@ Fran Rossi Szpylczyn:

      Thanks for sharing that link. Now I feel like I ought to re-watch the whole thing.

  23. I can certainly understand and respect the opinion of those who found it appropriate and moving. I can’t really say that it was in anyway inappropriate, but for me, I found it gimmicky and to me it seemed largely to function as “entertainment” which can run the risk of being at odds with the church. At the same time, I have to acknowledge that perhaps it is a new way for the church to teach and have dialogue with people, and my personal taste shouldn’t be a reason for them not to.

  24. Like Rod, I enjoy the glass pyramid in the Louvre courtyard.

    As to the “Son et lumières” shows, I don’t care for them. I have seen the one in Lyon on Dec. 8, and all I could think of were accounts by old-timers of how all window sills used to be lined up with candles, people flocked to the river side, and kneeled on the water’s edge – whether practicing Catholics or not, since such was the tradition – as the bishop’s boat came down the river. A very different flavor or events, and I do not find that electronic media, projected images and related art forms strike a chord in the same way as reality. I have seen powerpoint shows replacing the Good Friday processions, and images of walking are no substitute for walking. Images of fire are no substitute for actual fire, even if from mere candles. Images of water are no substitute for being on the river’s edge. Personally, I am not thrilled by those forms of art. By displaying images and recordings of natural objects instead of putting us in direct contact with them, I think that they add a layer of separation that prevents me from experiencing it as a religious event. “Son et lumière” shows leave me cold.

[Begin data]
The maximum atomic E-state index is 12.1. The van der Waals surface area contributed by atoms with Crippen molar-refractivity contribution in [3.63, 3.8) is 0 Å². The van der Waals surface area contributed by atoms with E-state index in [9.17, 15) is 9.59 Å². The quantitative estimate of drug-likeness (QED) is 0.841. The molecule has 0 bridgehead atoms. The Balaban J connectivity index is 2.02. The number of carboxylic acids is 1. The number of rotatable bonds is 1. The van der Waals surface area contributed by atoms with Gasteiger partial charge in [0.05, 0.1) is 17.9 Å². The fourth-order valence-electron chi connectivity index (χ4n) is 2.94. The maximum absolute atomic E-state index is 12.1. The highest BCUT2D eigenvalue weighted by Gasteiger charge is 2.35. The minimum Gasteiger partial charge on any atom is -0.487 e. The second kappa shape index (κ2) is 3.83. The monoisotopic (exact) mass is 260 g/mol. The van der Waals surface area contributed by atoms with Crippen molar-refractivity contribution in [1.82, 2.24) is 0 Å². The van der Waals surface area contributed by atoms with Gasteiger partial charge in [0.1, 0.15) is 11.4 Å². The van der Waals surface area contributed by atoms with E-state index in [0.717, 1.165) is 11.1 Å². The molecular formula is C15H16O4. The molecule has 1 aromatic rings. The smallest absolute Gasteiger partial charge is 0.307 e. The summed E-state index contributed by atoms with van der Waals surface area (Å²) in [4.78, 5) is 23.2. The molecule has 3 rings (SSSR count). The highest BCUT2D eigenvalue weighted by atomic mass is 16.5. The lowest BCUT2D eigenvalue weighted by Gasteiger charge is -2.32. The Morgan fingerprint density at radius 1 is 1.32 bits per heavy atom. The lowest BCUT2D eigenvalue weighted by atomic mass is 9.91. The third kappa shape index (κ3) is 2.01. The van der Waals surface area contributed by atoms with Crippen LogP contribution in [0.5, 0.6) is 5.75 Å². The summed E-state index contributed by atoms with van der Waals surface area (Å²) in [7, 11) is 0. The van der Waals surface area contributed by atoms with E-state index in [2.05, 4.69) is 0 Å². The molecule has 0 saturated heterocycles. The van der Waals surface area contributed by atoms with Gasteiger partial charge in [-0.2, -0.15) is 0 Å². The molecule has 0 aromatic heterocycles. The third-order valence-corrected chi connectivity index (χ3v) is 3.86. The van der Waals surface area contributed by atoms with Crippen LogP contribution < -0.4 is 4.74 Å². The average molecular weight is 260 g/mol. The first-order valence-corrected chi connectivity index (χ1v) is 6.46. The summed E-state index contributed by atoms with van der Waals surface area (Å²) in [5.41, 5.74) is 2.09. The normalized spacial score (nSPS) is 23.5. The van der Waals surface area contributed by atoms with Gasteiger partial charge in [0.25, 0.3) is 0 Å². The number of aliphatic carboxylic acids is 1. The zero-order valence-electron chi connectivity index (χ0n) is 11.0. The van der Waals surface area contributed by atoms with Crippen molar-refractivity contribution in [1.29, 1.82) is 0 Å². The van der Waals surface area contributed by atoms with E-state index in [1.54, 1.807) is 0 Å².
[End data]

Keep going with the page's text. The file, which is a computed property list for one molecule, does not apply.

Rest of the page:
But maybe I am just trying to theorize what is really my gut reaction.